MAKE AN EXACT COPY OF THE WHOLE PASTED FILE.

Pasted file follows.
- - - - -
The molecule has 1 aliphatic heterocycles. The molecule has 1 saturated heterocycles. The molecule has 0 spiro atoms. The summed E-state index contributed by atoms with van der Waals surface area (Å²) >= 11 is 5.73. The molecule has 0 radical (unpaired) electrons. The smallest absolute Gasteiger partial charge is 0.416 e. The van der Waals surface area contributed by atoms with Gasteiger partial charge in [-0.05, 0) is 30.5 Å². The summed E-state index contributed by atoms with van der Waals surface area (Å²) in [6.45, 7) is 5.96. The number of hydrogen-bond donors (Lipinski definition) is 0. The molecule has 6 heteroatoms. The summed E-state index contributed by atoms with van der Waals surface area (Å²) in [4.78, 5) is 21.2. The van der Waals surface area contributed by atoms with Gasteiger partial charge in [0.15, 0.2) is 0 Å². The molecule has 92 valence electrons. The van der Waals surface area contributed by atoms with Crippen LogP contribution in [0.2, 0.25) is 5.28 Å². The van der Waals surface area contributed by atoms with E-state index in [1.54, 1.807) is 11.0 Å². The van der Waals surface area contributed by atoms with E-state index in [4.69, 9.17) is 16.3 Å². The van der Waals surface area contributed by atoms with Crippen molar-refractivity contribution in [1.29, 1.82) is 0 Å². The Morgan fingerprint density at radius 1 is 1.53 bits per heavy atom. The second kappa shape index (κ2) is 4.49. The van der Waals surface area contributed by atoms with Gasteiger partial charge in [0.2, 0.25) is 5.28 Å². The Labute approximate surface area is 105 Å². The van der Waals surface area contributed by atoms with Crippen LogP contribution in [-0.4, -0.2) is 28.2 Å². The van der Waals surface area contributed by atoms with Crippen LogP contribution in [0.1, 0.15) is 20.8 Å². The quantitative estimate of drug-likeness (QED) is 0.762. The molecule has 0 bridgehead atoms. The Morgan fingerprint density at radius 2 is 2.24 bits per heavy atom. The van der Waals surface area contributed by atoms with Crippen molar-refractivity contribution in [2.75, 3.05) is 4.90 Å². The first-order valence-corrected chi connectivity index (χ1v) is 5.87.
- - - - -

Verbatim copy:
The molecule has 1 aliphatic heterocycles. The molecule has 1 saturated heterocycles. The molecule has 0 spiro atoms. The summed E-state index contributed by atoms with van der Waals surface area (Å²) >= 11 is 5.73. The molecule has 0 radical (unpaired) electrons. The smallest absolute Gasteiger partial charge is 0.416 e. The van der Waals surface area contributed by atoms with Gasteiger partial charge in [-0.05, 0) is 30.5 Å². The summed E-state index contributed by atoms with van der Waals surface area (Å²) in [6.45, 7) is 5.96. The number of hydrogen-bond donors (Lipinski definition) is 0. The molecule has 6 heteroatoms. The summed E-state index contributed by atoms with van der Waals surface area (Å²) in [4.78, 5) is 21.2. The van der Waals surface area contributed by atoms with Gasteiger partial charge in [0.15, 0.2) is 0 Å². The molecule has 92 valence electrons. The van der Waals surface area contributed by atoms with Crippen LogP contribution in [0.2, 0.25) is 5.28 Å². The van der Waals surface area contributed by atoms with E-state index in [1.54, 1.807) is 11.0 Å². The van der Waals surface area contributed by atoms with E-state index in [4.69, 9.17) is 16.3 Å². The van der Waals surface area contributed by atoms with Crippen molar-refractivity contribution in [1.29, 1.82) is 0 Å². The Morgan fingerprint density at radius 1 is 1.53 bits per heavy atom. The second kappa shape index (κ2) is 4.49. The van der Waals surface area contributed by atoms with Gasteiger partial charge in [0.2, 0.25) is 5.28 Å². The Labute approximate surface area is 105 Å². The van der Waals surface area contributed by atoms with Crippen LogP contribution in [-0.4, -0.2) is 28.2 Å². The van der Waals surface area contributed by atoms with Crippen LogP contribution in [0.1, 0.15) is 20.8 Å². The quantitative estimate of drug-likeness (QED) is 0.762. The molecule has 0 bridgehead atoms. The Morgan fingerprint density at radius 2 is 2.24 bits per heavy atom. The van der Waals surface area contributed by atoms with Crippen molar-refractivity contribution in [2.75, 3.05) is 4.90 Å². The first-order valence-corrected chi connectivity index (χ1v) is 5.87.